Heinrich Schneider

Heinrich Schneider

Heinrich Schneider

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Heinrich’s style of cooking has developed with time. René Redzepi is one of the chef’s mentors, as they both put foraging at the forefront of their cuisine. There are fifty different local mountain herbs that Heinrich will use throughout the year, including Lady’s Mantle, Silene, Iceland Moss, Birch, Garden Cress and Plantain. ‘I use them in different ways depending on their texture,’ he explains. ‘They can be used in starters, side dishes or as a filling, and sometimes I dry them and use them as powders. The sweet-scented bedstraw, for example, is only good when dried and used as a seasoning. You cannot buy these plants. You have to know the woods.’

It’s this knowledge of unknown ingredients, combined with a quest to create strange new dishes, that makes Heinrich one of the most exciting chefs in Italy today. Being based in South Tyrol makes this more possible than other parts of Italy. ‘You can find traditional food all over the country,’ explains Heinrich. ‘But because South Tyrol is both Italian and Germanic there’s more freedom. We get lots of international tourists who are willing to try new things and people are generally more open-minded. We’re lucky to have this mix.’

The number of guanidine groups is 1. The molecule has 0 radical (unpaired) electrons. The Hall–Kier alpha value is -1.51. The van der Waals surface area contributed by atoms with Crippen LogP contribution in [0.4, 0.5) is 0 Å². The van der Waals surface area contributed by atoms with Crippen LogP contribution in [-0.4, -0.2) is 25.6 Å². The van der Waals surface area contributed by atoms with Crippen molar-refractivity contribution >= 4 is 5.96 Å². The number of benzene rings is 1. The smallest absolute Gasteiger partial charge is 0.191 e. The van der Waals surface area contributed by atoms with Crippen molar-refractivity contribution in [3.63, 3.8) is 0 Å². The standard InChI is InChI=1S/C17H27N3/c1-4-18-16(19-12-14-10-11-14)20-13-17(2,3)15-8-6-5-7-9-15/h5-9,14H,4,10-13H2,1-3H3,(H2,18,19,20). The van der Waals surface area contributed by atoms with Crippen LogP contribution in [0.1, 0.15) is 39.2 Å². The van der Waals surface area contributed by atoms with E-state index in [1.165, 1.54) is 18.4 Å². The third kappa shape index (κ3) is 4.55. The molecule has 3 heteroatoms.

When coming up with a new dish, Heinrich always starts with the raw materials. He travels around the mountains asking friends and farmers about specific ingredients he hasn’t used before, which he then brings back to the restaurant. ‘The key is to take these ingredients and mix them with flavours I’m already familiar with,’ he tells us. ‘I make some strange combinations.’

When asked about his future plans, Heinrich doesn’t have any great ambitions. He just wants to carry on championing the local flavours which have surrounded his whole life, and to put South Tyrol in its rightful place as one of Europe’s truly great gastronomic destinations. ‘I want to develop my passion and desires here and for people to enjoy the surroundings, walking around the area and discovering this magical place.’

Three things you should know

Spring is the best time for foraging in South Tyrol but the winter is particularly sparse, so Heinrich preserves as many herbs and vegetables as he can during the warmer months for use later on in the year.

Only a few dishes on Heinrich's menu have been there for more than a year, as he likes to constantly experiment and evolve his cuisine.

In 2004, Heinrich went on a two year course to becoming a qualified cookery teacher, so he could pass on his knowledge of South Tyrol's cuisine.